Karate and Judo are both very popular martial arts so it’s natural to wonder how they are different. Although both karate and judo are Japanese martial arts, they couldn’t be any more different! They are both popular
It’s hard to find two more different martial arts than karate and judo. Karate is a striking art and that means throwing punches and kicks to take out your opponent. Judo doesn’t do kicks and it rarely does any punches, instead it’s all about grappling and throws. So, when push comes to shove which is going to be the best for you?
What is the difference between karate and judo? The difference between karate and judo is that karate is a striking art. That means karate’s focus is on punching and kicking. Judo doesn’t do kicks and rarely punches because it is a grappling and throwing art.
When it comes to street fighting judo may have the edge but in MMA, it may be that judo has a very clear advantage over karate. This advantage is reversed in a professional fight. Let’s see why this is exactly.
A Brief Introduction To Karate
Karate, just like Judo, is a Japanese martial art. Despite the fact that they both come from Japan, they don’t have very much else in common.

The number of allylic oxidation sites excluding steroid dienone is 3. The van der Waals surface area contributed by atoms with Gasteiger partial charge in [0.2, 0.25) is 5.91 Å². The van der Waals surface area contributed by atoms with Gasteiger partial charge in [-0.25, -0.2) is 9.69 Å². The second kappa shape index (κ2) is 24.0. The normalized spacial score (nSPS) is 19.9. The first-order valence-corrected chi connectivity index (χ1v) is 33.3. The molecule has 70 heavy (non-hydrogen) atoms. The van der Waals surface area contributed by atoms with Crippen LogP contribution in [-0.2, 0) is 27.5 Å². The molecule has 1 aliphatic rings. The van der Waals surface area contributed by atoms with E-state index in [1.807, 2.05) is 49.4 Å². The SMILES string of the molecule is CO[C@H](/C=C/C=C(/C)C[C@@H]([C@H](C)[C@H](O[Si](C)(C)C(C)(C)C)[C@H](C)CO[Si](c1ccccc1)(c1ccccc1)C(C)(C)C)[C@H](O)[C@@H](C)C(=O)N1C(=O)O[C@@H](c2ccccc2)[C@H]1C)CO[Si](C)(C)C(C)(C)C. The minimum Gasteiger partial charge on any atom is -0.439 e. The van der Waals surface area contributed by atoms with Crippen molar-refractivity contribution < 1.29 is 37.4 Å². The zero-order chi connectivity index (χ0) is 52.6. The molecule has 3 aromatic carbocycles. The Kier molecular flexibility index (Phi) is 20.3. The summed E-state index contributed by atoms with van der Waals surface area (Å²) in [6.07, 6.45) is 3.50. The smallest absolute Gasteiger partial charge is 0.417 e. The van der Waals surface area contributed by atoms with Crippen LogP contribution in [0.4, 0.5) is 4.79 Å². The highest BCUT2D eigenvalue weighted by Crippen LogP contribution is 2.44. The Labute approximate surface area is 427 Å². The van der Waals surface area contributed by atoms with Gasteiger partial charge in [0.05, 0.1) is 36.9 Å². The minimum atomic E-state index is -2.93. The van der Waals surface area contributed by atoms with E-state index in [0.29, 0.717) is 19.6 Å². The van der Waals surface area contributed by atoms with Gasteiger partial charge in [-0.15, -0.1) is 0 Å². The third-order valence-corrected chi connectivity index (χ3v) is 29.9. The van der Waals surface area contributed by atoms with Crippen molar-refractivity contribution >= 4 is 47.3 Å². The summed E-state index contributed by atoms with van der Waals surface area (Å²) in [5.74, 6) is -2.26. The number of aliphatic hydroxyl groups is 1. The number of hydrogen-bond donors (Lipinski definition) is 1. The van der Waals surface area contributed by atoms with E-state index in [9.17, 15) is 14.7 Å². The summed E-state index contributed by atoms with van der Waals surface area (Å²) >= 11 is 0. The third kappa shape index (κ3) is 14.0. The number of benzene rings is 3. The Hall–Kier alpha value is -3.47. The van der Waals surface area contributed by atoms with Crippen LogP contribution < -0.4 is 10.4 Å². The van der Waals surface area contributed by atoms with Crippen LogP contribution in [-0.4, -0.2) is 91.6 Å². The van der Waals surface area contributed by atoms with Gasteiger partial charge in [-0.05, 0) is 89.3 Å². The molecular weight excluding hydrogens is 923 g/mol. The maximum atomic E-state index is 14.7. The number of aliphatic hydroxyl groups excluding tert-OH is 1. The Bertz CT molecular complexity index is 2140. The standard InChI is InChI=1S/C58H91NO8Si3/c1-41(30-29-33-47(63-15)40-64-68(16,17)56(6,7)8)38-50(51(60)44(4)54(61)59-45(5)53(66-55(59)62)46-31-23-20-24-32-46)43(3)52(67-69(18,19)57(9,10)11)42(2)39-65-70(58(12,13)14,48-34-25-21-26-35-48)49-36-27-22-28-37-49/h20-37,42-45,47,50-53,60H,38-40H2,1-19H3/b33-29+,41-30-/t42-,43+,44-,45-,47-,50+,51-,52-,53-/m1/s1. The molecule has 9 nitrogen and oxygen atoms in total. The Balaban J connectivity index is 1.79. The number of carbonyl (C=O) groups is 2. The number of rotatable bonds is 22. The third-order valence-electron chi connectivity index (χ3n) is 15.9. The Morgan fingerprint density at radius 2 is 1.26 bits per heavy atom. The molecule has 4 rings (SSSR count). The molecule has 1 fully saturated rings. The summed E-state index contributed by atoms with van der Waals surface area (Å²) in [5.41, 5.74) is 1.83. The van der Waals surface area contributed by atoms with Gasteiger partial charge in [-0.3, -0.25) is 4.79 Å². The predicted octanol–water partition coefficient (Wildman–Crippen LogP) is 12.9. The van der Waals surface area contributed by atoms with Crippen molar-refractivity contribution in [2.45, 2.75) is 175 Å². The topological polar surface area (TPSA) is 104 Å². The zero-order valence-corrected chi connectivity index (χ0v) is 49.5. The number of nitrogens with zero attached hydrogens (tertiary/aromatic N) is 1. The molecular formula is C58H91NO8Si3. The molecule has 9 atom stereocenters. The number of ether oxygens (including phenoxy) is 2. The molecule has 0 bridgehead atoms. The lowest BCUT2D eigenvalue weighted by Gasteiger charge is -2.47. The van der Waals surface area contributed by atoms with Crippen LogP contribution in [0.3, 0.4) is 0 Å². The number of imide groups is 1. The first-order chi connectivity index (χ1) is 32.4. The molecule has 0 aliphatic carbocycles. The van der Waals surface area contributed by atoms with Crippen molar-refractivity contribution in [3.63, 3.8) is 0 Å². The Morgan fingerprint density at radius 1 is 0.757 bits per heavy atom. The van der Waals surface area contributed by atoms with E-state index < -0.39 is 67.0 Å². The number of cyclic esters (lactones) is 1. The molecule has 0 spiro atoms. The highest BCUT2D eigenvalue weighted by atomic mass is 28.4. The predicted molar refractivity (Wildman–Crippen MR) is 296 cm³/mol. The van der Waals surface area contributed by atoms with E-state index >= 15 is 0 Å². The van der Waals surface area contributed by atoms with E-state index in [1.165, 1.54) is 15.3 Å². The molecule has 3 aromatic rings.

Karate comes originally from a martial art that was just called “te”. That is “hand” in Japanese. Karate means “empty hand”. Te was practiced on the islands of the Ryukyu Kingdom. If you are wondering why you haven’t heard of the Ryukyu Kingdom, it’s because it became part of Japan (sort of on pain of death).
Karate is an offensive martial art which primarily revolves around striking the opponent. That is attacks are launched using hands and feet and involve punches, kicks, strikes, etc.
There are some unusual forms of karate which offer some training in grappling as well, but this is not the norm and karate is mainly concerned with strikes.
Te + Kung Fu = Karate
For the longest period of time, Te was influenced by Kung Fu and in Japan it was often known as “Chinese hand” or “Tangte”.
However, following World War 1 and diminished relations with China, in the 1920s, Japan made te their own and the name karate was brought into common usage.